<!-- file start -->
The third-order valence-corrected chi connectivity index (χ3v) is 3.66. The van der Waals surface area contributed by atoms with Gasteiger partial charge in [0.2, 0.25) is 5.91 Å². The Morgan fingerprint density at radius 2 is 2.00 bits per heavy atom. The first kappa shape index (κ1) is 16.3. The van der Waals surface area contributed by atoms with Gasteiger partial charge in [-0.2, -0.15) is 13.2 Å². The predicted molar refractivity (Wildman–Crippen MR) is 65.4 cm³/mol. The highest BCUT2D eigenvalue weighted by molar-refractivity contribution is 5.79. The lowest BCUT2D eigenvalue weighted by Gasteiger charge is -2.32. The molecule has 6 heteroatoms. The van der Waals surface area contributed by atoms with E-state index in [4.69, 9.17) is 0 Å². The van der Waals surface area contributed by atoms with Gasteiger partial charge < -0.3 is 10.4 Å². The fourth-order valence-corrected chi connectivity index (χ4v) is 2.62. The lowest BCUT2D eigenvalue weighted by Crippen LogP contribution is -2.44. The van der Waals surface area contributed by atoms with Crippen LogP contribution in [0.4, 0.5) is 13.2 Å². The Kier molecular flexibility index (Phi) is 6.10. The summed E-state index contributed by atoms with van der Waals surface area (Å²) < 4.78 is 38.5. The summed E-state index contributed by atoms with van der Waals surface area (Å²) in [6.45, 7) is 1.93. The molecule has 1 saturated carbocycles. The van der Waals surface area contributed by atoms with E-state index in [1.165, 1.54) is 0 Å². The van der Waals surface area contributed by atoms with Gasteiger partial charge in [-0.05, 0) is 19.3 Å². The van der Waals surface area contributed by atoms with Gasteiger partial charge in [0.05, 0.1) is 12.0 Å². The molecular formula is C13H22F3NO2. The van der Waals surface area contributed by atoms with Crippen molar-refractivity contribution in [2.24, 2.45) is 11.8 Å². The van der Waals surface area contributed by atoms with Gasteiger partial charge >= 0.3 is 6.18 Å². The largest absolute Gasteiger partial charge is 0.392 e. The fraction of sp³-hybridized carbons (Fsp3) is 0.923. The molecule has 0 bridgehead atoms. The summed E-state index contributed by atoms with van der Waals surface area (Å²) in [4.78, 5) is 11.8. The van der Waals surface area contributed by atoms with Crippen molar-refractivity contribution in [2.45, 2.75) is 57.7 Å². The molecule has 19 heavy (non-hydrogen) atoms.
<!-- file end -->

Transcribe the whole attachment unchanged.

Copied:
The third-order valence-corrected chi connectivity index (χ3v) is 3.66. The van der Waals surface area contributed by atoms with Gasteiger partial charge in [0.2, 0.25) is 5.91 Å². The Morgan fingerprint density at radius 2 is 2.00 bits per heavy atom. The first kappa shape index (κ1) is 16.3. The van der Waals surface area contributed by atoms with Gasteiger partial charge in [-0.2, -0.15) is 13.2 Å². The predicted molar refractivity (Wildman–Crippen MR) is 65.4 cm³/mol. The highest BCUT2D eigenvalue weighted by molar-refractivity contribution is 5.79. The lowest BCUT2D eigenvalue weighted by Gasteiger charge is -2.32. The molecule has 6 heteroatoms. The van der Waals surface area contributed by atoms with E-state index in [4.69, 9.17) is 0 Å². The van der Waals surface area contributed by atoms with Gasteiger partial charge < -0.3 is 10.4 Å². The fourth-order valence-corrected chi connectivity index (χ4v) is 2.62. The lowest BCUT2D eigenvalue weighted by Crippen LogP contribution is -2.44. The van der Waals surface area contributed by atoms with Crippen LogP contribution in [0.4, 0.5) is 13.2 Å². The Kier molecular flexibility index (Phi) is 6.10. The summed E-state index contributed by atoms with van der Waals surface area (Å²) < 4.78 is 38.5. The summed E-state index contributed by atoms with van der Waals surface area (Å²) in [6.45, 7) is 1.93. The molecule has 1 saturated carbocycles. The van der Waals surface area contributed by atoms with E-state index in [1.165, 1.54) is 0 Å². The van der Waals surface area contributed by atoms with Gasteiger partial charge in [-0.05, 0) is 19.3 Å². The van der Waals surface area contributed by atoms with Gasteiger partial charge in [0.05, 0.1) is 12.0 Å². The molecular formula is C13H22F3NO2. The van der Waals surface area contributed by atoms with Crippen molar-refractivity contribution in [2.24, 2.45) is 11.8 Å². The van der Waals surface area contributed by atoms with Gasteiger partial charge >= 0.3 is 6.18 Å². The largest absolute Gasteiger partial charge is 0.392 e. The fraction of sp³-hybridized carbons (Fsp3) is 0.923. The molecule has 0 bridgehead atoms. The summed E-state index contributed by atoms with van der Waals surface area (Å²) in [4.78, 5) is 11.8. The van der Waals surface area contributed by atoms with Crippen molar-refractivity contribution in [2.45, 2.75) is 57.7 Å². The molecule has 19 heavy (non-hydrogen) atoms.